We are frequently reminded by the bulls that we should buy now,or rent forever.There will be no HPC,because at the first sign of a drop there will be a host of BTL landlords snapping up the 5% BMV bargains and renting back to the unfortunate "Missed the Boats".

The tax breaks afforded by SIPPS on residential property will add to the misery of the poor FTBs and STRs.

The theory goes that as the LLs buy up the housing stock the rest of the population are forced to rent.A shortage of rental property to tenants will result in a "Time to raise the rents" and a "rentier " society.

I beg to differ.

Why?Well,because we have options.

Unaffordable housing causes people to look at their options.

The obvious one is to stay living with your parents a little bit longer.

But the killer for the housing market is renting within your means.

Can't afford a house and your landlord wants to raise the rent? Easy,move in with some friends!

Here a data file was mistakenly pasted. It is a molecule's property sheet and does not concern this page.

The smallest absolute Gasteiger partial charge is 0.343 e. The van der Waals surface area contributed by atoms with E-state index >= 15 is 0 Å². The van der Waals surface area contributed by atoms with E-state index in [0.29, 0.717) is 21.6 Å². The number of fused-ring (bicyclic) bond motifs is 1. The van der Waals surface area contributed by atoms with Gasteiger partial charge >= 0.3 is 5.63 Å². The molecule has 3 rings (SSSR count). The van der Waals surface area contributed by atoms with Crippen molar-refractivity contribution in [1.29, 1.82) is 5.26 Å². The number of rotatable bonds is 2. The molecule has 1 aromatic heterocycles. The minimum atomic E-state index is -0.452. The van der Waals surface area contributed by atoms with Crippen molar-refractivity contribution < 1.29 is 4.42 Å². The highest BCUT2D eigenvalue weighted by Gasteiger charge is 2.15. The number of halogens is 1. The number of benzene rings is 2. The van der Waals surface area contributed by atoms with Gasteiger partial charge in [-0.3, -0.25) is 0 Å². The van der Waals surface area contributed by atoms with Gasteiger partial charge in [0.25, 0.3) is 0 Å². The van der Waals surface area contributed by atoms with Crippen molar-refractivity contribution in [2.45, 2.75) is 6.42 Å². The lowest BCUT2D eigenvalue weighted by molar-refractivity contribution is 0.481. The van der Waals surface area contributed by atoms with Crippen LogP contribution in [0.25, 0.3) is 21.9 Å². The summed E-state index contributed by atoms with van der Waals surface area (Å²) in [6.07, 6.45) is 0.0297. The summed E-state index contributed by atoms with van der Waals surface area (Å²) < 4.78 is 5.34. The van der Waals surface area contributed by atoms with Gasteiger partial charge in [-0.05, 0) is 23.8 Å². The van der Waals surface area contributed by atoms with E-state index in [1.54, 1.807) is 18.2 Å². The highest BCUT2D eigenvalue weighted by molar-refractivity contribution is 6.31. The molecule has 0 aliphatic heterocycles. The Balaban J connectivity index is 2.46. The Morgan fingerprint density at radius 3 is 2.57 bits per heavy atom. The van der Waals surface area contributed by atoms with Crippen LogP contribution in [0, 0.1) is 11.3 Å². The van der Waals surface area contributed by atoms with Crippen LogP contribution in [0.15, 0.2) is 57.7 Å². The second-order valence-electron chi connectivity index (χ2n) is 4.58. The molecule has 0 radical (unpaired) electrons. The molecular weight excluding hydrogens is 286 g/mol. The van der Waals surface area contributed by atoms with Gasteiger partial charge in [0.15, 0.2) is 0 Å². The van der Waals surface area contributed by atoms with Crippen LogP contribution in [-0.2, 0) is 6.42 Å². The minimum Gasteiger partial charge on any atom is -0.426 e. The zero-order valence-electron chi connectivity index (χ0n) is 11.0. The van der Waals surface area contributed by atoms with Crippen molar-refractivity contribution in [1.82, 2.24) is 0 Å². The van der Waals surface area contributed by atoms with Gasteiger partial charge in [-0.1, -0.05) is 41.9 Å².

Not practical? Rent something cheaper!

My own situation is that I rent a 250k house,but could afford much more.That's my choice.I have options. More options than my landlord,anyway.

I think they call it "Supply and Demand"

Do you really think you have more options than your landlord? There's more than 1 tenant out there I guess you realise.

And another thing, I fully expect that my tenants should be renting within their means. If they aren't paying below 35% of their take home pay, I don't offer them a place. Letting them have a place where the rent is above 35% of their take home pay would be akin to irresponsible lending by the institutions!